Aug 20th, 2015

Project Ara smartphone

Humor doesn’t always translate so well online. Whoever is in charge of Project Ara’s Twitter account may have learned that the hard way. From the beginning, Project Ara had plans to use electropermanent magnets to secure modules to the actual phone. Yesterday, we learned that, after a “failed drop test,” the Ara team would be moving away from magnets, but didn’t say what else they had in mind. Of course, the internet took that tweet at face value and ran with it, painting a picture of prototypes falling to pieces upon hitting the floor.

Today, whoever is running Project Ara’s Twitter account is back and admits that yesterday’s tweet was… well, just a “joke.” Turns out they simply found a new solution, one that they claim is better than the magnets they had planned to use originally. Of course, this kind of makes sense. We mentioned in yesterday’s post that this is probably the first thing you think about when building a smartphone with removable parts: what happens when you drop it? We’re sure the team at Ara didn’t somehow overlook this when building the phone.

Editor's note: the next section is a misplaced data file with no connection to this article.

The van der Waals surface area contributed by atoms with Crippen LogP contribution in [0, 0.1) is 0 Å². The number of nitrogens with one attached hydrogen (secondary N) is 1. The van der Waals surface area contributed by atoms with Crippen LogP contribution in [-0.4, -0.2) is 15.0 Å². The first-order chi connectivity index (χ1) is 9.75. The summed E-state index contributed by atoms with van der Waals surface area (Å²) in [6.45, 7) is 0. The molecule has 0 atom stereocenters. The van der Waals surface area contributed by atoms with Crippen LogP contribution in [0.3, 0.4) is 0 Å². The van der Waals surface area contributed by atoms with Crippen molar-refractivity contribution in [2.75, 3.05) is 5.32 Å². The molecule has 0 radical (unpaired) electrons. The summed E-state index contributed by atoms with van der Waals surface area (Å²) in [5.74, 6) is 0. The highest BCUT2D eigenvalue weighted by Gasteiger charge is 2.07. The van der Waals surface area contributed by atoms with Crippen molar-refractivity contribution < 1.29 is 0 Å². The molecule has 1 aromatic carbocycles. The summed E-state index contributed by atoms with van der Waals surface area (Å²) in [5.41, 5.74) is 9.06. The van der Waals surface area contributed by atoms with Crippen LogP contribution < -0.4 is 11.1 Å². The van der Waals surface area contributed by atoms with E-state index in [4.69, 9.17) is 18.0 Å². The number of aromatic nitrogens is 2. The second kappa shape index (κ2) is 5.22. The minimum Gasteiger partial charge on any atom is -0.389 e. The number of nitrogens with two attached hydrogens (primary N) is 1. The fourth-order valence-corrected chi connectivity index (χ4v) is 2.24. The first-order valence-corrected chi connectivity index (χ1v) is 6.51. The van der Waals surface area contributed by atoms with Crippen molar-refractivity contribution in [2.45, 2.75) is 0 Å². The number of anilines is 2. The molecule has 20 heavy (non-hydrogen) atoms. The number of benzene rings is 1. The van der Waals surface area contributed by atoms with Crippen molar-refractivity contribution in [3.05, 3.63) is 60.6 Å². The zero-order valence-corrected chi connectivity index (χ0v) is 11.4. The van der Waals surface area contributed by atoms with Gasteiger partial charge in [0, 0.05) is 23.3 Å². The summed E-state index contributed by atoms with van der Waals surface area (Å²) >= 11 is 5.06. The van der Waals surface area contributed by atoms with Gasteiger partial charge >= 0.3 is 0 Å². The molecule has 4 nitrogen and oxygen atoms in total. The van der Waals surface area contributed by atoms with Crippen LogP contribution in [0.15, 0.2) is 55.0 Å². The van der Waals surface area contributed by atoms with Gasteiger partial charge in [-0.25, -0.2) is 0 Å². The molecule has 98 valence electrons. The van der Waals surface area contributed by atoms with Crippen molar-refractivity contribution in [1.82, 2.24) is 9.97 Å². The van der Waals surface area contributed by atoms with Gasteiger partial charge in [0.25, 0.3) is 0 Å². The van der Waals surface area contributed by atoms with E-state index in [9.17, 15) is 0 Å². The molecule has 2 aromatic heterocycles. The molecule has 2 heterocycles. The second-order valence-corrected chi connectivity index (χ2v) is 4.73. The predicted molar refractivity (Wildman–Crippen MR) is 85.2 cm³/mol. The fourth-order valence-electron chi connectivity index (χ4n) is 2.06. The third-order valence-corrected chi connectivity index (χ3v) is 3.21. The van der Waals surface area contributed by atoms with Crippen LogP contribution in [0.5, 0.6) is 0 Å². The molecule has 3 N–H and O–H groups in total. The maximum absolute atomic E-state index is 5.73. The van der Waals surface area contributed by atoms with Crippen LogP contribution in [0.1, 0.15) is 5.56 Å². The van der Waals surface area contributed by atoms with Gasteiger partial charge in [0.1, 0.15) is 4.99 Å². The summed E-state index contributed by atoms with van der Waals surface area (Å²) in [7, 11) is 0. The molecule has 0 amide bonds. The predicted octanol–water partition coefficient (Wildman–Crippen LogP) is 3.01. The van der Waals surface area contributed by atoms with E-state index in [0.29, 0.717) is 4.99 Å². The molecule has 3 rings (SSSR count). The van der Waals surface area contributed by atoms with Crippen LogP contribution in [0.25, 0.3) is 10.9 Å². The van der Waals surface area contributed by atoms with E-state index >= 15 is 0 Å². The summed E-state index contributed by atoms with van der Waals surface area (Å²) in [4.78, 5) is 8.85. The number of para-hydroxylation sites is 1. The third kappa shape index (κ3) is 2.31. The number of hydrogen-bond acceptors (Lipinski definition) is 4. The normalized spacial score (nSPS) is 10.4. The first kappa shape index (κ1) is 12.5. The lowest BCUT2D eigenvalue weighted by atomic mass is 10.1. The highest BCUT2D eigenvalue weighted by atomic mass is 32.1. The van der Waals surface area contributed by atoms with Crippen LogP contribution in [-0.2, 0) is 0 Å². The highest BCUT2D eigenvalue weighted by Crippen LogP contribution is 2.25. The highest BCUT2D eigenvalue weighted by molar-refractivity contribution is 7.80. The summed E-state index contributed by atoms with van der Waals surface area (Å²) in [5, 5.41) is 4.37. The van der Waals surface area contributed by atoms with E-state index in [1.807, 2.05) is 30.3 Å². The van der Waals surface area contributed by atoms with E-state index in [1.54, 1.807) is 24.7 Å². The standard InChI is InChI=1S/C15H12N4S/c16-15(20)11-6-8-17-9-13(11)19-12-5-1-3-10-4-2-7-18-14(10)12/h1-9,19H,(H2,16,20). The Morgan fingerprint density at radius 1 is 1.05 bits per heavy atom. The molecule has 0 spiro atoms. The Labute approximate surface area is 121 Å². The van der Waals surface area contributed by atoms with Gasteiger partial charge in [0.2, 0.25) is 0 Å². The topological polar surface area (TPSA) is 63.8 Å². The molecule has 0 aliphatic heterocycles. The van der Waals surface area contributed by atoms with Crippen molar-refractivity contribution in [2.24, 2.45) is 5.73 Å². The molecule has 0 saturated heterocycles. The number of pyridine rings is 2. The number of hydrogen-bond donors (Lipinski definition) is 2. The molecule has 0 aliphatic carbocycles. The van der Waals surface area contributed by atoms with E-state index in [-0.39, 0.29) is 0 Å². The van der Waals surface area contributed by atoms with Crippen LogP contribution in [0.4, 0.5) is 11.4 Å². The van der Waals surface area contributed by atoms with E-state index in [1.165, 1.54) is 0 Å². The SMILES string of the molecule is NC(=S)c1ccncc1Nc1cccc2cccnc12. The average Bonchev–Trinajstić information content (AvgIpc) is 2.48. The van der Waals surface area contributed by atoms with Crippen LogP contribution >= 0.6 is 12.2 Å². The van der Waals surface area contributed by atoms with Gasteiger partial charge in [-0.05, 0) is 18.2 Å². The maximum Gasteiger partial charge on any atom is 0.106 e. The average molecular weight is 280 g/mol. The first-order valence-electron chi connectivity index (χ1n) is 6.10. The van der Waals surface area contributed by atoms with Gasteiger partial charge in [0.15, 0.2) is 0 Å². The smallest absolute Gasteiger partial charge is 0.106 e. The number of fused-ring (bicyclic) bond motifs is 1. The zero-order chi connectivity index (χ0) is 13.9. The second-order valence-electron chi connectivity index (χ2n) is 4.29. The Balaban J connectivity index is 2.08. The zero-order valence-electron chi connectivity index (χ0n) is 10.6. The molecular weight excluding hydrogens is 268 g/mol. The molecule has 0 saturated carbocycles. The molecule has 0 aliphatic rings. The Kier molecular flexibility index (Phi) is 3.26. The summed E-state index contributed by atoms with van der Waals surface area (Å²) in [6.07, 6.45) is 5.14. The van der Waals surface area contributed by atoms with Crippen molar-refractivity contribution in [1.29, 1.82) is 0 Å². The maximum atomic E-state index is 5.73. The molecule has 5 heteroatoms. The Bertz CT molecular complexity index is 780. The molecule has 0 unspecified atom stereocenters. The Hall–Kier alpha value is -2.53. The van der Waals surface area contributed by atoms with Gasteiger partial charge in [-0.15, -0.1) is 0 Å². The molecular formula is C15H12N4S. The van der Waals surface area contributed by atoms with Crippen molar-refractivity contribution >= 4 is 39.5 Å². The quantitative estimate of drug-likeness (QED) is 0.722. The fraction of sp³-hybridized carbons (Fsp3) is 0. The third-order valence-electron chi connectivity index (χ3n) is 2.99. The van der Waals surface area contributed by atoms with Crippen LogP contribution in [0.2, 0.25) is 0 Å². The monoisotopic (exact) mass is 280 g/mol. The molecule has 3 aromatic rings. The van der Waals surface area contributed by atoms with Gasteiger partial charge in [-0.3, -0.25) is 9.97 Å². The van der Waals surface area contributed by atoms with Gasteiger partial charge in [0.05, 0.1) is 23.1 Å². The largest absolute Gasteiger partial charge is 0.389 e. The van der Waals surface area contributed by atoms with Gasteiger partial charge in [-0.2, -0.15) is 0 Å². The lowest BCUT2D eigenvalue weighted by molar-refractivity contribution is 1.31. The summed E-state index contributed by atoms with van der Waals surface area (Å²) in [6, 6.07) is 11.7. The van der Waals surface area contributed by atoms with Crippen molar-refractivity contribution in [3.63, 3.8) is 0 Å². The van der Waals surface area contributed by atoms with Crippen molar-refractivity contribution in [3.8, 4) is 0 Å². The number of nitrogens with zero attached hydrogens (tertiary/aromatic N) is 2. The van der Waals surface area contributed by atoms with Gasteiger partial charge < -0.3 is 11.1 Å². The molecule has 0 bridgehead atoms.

The other bit of news is that Project Ara also mentioned that they’re hard at work on improving the camera and battery life of the phone, but wouldn’t dive into specifics. We only hope everything comes together in time for its new 2016 release (most likely in the US) and we are still as excited as ever to get our hands on Project Ara. For a behind the scenes look at the team behind Project Ara, check out Phoneblok’s video below.


local_offer    Google   Google ATAP   Project Ara